MORE: 7-Day Auckland Itinerary
14-Days Discovering the North Island's Natural and Cultural Treasures

14-Days Discovering the North Island's Natural and Cultural Treasures

You'll be swept away by the natural beauty of the North Island. And with a campervan as your trusty steed, you'll have the freedom to wander wherever the wind takes you, seeking out adventure and relaxation at your own pace on this 14-day North Island adventure.

MORE: 14-Day North Island Itinerary

Frequently Asked Questions

What kind of licence do you need to hire a campervan in Auckland?

You need a full, unrestricted car license to hire a camper in Auckland. If your license isn’t in English, you’ll also need an International Driver’s Permit (IDP). Most rental companies won’t offer campervans to drivers under 21. However, some agencies are more lenient. JUCY, for example, will rent vehicles to drivers aged 18 and/or with a restricted New Zealand license or an Australian Green P licence.

Can you sleep anywhere in an RV in New Zealand? Is freedom camping allowed?

Freedom camping is generally permitted in New Zealand, however, while allowed, it is strictly regulated. Rules and guidelines must be followed at all times and these can vary depending on the area and any council bylaws (local laws) that may apply.

Generally to freedom camp anywhere in New Zealand, your vehicle must have a self-containment certification

If you are unsure of the rules that apply in a specific area it is best to visit the nearest I-Site (visitor information center) and ask about any local regulations or bylaws.

Can I pick up my RV in the South Island and drop it off in the North Island or vice versa?

Yes, many companies have depots in both the North and South Islands and allow one-way trips.

If planning this you will need to pay the cost of the ferry, our support team can help you book this.

Additional one-way fees may apply, the comparison tool will automatically factor this into your total.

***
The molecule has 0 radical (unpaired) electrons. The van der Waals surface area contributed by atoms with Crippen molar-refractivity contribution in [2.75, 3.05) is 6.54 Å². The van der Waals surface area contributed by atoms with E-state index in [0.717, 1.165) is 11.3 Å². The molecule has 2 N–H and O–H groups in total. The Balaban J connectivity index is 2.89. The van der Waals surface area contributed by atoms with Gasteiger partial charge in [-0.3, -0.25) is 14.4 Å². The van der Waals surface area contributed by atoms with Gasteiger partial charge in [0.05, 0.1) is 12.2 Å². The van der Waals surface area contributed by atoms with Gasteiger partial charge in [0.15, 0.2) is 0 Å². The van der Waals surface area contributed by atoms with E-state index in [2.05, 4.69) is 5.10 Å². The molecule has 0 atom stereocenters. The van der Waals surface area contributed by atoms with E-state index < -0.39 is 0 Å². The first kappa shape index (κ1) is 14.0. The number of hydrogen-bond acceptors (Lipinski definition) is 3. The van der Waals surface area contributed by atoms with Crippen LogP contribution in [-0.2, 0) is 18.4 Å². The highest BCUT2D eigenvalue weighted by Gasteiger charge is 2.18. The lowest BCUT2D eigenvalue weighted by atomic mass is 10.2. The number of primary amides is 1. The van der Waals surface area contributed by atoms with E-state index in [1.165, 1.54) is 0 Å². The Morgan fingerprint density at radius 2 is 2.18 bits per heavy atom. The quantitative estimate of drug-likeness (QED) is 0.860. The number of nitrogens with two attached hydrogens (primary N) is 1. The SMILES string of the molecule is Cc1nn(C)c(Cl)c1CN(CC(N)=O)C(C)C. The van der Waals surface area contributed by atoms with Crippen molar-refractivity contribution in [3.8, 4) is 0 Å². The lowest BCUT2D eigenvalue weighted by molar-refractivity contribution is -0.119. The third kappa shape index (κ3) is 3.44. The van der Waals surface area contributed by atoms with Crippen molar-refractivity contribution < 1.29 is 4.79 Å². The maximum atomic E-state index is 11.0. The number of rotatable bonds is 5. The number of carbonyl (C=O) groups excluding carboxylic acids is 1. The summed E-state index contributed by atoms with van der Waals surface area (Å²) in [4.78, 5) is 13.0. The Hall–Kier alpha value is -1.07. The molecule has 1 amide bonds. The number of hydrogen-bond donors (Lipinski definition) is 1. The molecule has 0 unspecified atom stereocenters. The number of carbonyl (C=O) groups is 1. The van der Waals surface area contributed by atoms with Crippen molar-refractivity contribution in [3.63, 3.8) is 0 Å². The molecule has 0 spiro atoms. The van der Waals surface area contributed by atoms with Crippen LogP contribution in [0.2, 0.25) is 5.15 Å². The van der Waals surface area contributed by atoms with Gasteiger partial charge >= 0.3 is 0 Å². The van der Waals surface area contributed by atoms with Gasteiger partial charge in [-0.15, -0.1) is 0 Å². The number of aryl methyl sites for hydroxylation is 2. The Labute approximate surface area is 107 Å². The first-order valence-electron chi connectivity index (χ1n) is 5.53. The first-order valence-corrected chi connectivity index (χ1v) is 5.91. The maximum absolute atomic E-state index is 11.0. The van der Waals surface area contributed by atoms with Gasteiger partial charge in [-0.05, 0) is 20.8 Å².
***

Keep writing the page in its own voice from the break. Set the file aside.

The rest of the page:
What is a self-contained vehicle?

If you wish to go freedom camping in New Zealand, your vehicle must be self-contained and certified.

This means you must be able to live in the vehicle for 3 days without needing additional water or needing to dump the waste.

In addition, the vehicle must have:

  • A toilet
  • A shower
  • Wastewater storage
  • A rubbish bin with a lid

The vehicle must have been checked by a qualified officer to ensure it meets these requirements. Self-contained motorhomes have a sticker displayed on the vehicle, proving its certification.

Can I rent an RV at Auckland airport?

There are no RV rental companies based within the terminal at Auckland Airport, however, most depots are just a short drive away (1.5-19 miles).

Many suppliers offer a complimentary shuttle service with your rental, however, this must be booked in advance. For cases where a shuttle is not provided, there are public buses, shuttles, and taxis available.

Does my campervan rental come with unlimited miles?

Yes, generally unlimited miles are included for standard vehicle rentals in New Zealand. The comparison tool will show you if your preferred vehicle has this included or if the mileage is restricted.

Campervan Rental Auckland Reviews